Ex-Obama Officials Lash Out at Trump for Teasing Strong May Jobs Report

"Roseanne" was rebooted in March after a 21-year hiatus with Roseanne Barr's character recast as a Donald Trump supporter -- garnering positive reviews including from the president
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Former economic advisors to Former President Barack Obama are fuming Friday because President Donald Trump teased May’s jobs report an hour before its official release.

President Trump tweeted, “Looking forward to seeing the employment numbers at 8:30 this morning,” at 7:21 am EST.

Larry Summer, former director of the National Economic Council, lamented how former President Bill Clinton and Barack Obama would have been in hot water had they commented on unreleased figures.

“If during the Clinton or Obama Administrations there had been a statement from @POTUS or anyone senior official in the morning before the Employment Report it would have been a major scandal—with all sorts of investigations following on.”

Austan Goolsbee, who served on the Council of Economic Advisers during the Obama administration, suggested President Trump’s tweet may have been illegal.
“If the president just tipped that the numbers are good, he broke the law,” Goolsbee said in response the suggestion that Trump was briefed on May’s job figures Thursday evening, later adding the numbers are “classified information.”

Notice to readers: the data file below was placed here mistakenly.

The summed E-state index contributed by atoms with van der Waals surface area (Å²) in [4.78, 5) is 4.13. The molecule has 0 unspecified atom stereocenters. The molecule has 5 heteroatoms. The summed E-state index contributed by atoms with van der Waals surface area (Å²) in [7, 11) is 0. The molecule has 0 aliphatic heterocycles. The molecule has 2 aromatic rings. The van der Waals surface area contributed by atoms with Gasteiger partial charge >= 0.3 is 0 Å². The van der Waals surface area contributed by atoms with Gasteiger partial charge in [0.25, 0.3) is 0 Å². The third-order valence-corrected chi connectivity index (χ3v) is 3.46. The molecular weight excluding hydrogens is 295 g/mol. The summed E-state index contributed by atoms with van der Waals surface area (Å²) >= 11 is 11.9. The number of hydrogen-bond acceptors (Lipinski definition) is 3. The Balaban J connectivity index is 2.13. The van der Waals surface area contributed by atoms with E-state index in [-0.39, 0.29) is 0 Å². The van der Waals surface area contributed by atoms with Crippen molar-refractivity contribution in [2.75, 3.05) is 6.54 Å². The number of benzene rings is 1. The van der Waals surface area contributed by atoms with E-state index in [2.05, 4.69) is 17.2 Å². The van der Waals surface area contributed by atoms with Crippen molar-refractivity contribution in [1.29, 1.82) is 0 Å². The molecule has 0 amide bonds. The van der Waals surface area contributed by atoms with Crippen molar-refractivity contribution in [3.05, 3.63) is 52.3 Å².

Jason Furman, another Obama-era Council of Economic Advisers chairman, responded to Trump’s tweeting, saying, “[I]f this tweet is conveying inside information about a particularly good jobs number you should never get them in advance from the Council of Economic Advisers again.”

White House Press Secretary Sarah Sanders told reporters that President Trump was briefed on the jobs numbers last night.

The U.S. added 223,000 jobs in May and the unemployment rate dropped to 3.8 percent, according to Labor Department figures published on Friday.

Black unemployment is 5.9 percent — a new record low down from 6.6 percent the previous month.

“Average hourly earnings increased 2.7 percent from a year earlier, more than projected, while the jobless rate fell to 3.8 percent from 3.9 percent to match April 2000 as the lowest since 1969,” Bloomberg reports.

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